This is what I’m confused about because I inputted counterbreaker with the coldshoulder input to erase any chance of a counterbreaker coming out out too late.(Look at the input in the gif) But I was still able to lockout. I can’t find explain the science behind that.

Going by keits explanation it simply means glacious can never counter break in that specific instant. The buffer window is making the counter break come out in the first possible frame allowed and it’s still locking out.

Maybe you need to travel ahead of time to make it work but I don’t have that kind of yomi power

This is indeed strange behavior. It means there is a “dead zone” between cold shoulder opener and when Glacius can counter break where your opponent is able to lock out, even if Glacius doesn’t do a manual or anything else here.

As far as I can tell, though, this is not a game-wide thing and seems to be specific to just Glacius cold shoulder (maybe a bug?). Basically, I can’t find this dead zone for other special moves, and I tried an assortment of them in training mode just now. Maybe a few others exist but this seems like a problem isolated to just a few (or only one?) special moves, not a game-wide problem?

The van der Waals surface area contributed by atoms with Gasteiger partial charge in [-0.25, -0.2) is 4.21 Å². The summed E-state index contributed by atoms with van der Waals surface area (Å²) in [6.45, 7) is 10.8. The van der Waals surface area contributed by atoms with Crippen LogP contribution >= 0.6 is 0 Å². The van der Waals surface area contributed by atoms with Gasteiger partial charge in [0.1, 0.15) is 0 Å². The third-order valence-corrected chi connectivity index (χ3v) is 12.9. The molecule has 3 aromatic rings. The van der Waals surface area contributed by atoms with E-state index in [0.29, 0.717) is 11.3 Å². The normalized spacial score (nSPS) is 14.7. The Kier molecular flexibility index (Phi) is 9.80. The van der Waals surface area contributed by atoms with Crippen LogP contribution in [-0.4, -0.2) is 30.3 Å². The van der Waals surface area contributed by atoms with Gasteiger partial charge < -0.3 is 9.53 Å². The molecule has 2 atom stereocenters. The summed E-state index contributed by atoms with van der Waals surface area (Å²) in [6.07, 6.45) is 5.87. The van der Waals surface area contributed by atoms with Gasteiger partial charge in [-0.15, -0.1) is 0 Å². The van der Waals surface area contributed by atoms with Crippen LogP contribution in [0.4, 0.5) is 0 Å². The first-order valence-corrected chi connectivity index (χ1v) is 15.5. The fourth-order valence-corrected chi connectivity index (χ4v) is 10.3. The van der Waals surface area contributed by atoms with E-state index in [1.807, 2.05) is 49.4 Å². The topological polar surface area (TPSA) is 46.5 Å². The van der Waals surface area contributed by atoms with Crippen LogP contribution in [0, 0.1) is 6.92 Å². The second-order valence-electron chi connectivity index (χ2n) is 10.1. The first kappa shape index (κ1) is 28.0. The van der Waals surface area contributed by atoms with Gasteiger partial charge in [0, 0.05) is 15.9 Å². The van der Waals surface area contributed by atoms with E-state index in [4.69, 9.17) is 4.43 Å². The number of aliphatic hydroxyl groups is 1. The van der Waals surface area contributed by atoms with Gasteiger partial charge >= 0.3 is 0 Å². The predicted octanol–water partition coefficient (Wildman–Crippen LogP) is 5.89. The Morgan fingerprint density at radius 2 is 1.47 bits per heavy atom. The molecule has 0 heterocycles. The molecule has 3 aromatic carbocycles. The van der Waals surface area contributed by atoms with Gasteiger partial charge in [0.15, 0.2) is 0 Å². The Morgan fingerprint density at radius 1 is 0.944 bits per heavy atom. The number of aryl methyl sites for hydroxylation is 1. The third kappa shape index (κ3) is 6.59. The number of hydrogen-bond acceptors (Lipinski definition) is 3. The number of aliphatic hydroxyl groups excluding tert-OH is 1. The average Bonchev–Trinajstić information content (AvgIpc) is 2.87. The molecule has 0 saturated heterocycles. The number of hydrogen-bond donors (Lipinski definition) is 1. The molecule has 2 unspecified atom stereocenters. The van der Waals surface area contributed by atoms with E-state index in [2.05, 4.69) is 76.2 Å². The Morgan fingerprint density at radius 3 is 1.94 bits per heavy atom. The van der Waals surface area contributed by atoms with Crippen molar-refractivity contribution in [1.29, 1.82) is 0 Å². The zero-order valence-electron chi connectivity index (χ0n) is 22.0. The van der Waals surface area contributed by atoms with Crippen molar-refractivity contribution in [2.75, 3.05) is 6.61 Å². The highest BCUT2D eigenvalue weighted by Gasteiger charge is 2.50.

The buffer only applies to manuals. The issue being described here is something else entirely.

There does seem to be a buffer at play here Infil, in the gif the counter breaker input is before the combo breaker one so he does actually input it on time but it comes out a few frames later (and therefore too late).

Edit: in fact the counter breaker input is before the move hits so it is definitely buffered, but I agree that this lockout deadzone is its own issue.

I think there has always been this buffer after an opener though, it wasn’t the buffer that was added in 3.1, is what I meant to say.

And it just seems to me like Cold Shoulder has some weird behavior where the first possible counter breaker frame is after the opponent can lock out. Like I said above, I can’t find this behavior for any other special move. It might exist because I didn’t try all special move openers exhaustively, but it seems isolated to just a very few special moves.

Also, I tried to verify the cold shoulder behavior and, while I eventually got it to work, it was a little challenging. Meaning that this is probably pretty frame tight.